Mark and I were talking about how our roots as a church were birthed out of an amazing unity via our core team that we started with. I fully believe that was the determining factor between North Creek’s success or failure. No amount of money could have bought the focus toward one common goal that we experienced. I still believe that unity is the most important part of our church and the “do or die” priniciple that we fight hardest for. I came across this blog from Steven Furtick that talked about unity in a creative way. Thank you for being a church that makes a beautiful song!
Playing from the Same Page
I recently took my youngest son Graham to a music store to let him bang on the instruments. I decided that even though I love music, I would hate to work in there because all you hear all day is noise. Not music.
Multiple people were playing multiple instruments around the store and it sounded horrible. No one was coordinated. It was just an annoying cacophony of sound.
But I also noticed that if you isolated it out, a lot of the individuals who were playing were actually pretty good. You had one guy playing great R&B on a keyboard. Another guy playing a strong version of Stairway to Heaven on guitar. Another playing great jazz on drums.
It’s not that any of these players were particularly bad. They just weren’t playing from the same page. It wasn’t their individual skill levels that were lacking. It was the unity of all their skills going after the same purpose.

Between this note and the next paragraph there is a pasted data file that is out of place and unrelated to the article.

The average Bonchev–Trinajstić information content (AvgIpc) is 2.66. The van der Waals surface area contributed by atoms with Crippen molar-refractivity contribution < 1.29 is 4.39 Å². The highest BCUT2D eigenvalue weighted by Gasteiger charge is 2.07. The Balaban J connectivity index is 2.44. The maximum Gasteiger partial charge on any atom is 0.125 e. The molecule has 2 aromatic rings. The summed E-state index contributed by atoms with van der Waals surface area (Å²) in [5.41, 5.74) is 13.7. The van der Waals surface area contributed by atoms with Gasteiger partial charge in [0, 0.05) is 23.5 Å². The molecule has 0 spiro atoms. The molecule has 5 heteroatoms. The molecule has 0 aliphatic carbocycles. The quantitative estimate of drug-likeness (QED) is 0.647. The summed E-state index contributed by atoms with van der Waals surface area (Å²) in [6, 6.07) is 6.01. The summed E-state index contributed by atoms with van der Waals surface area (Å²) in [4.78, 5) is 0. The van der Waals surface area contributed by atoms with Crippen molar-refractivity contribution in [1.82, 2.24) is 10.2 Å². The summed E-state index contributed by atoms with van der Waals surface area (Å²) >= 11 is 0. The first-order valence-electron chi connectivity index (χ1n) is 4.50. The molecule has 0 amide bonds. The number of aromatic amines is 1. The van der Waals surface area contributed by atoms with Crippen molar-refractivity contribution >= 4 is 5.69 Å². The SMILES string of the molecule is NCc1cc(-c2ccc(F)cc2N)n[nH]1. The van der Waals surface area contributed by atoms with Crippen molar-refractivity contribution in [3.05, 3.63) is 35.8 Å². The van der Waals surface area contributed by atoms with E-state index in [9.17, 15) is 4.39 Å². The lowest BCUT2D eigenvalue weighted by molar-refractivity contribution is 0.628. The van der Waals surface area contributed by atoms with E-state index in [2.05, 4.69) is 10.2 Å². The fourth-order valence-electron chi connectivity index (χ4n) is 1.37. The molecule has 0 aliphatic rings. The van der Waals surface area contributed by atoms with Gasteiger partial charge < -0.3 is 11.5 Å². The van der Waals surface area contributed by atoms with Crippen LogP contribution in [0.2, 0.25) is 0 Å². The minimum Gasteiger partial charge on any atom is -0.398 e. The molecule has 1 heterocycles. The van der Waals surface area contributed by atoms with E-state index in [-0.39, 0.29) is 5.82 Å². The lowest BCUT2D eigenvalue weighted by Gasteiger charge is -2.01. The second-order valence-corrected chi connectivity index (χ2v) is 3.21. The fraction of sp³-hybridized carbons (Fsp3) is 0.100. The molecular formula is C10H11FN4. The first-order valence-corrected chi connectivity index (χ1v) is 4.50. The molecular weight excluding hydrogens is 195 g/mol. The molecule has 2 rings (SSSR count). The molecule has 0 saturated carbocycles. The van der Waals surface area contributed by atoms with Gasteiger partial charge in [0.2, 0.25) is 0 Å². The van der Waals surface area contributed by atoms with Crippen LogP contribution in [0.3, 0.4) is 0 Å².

That’s what a lot of churches are like: A room full of talented people playing their own music. What could be really beautiful like a symphony has gone wrong because there is no unity. And the result is purposeless noise.
Many of you have the people in your church right now to begin playing some amazing music. A better staff person or better volunteers isn’t going to fix your problem. It will just add to the noise you already have. What you really need to do is get everyone to start playing the same song.
If you’re a pastor, it’s your job to pick the song. Cast your God-given vision. You could have some of the greatest people in their respective positions you’re ever going to work with. But if you don’t give them a common song to unite around, you’re wasting their talent. And your church is just going to make a lot of noise that’s going to repel people.
If you’re on staff, volunteering, or simply attending, it’s your responsibility to be united under your visionary. If God wanted everyone playing your song, He would have elevated you to a place where you could make it happen. But He hasn’t. He may one day, but in the meantime you need to faithfully contribute to the song your pastor has chosen with your unique contribution. And do it with excellence.
We have too great of a message and too great a mission to let them get lost in a sea of meaningless noise. So whatever part you play in your church:
Unite under a common song. Play from the same page. And play your part flawlessly.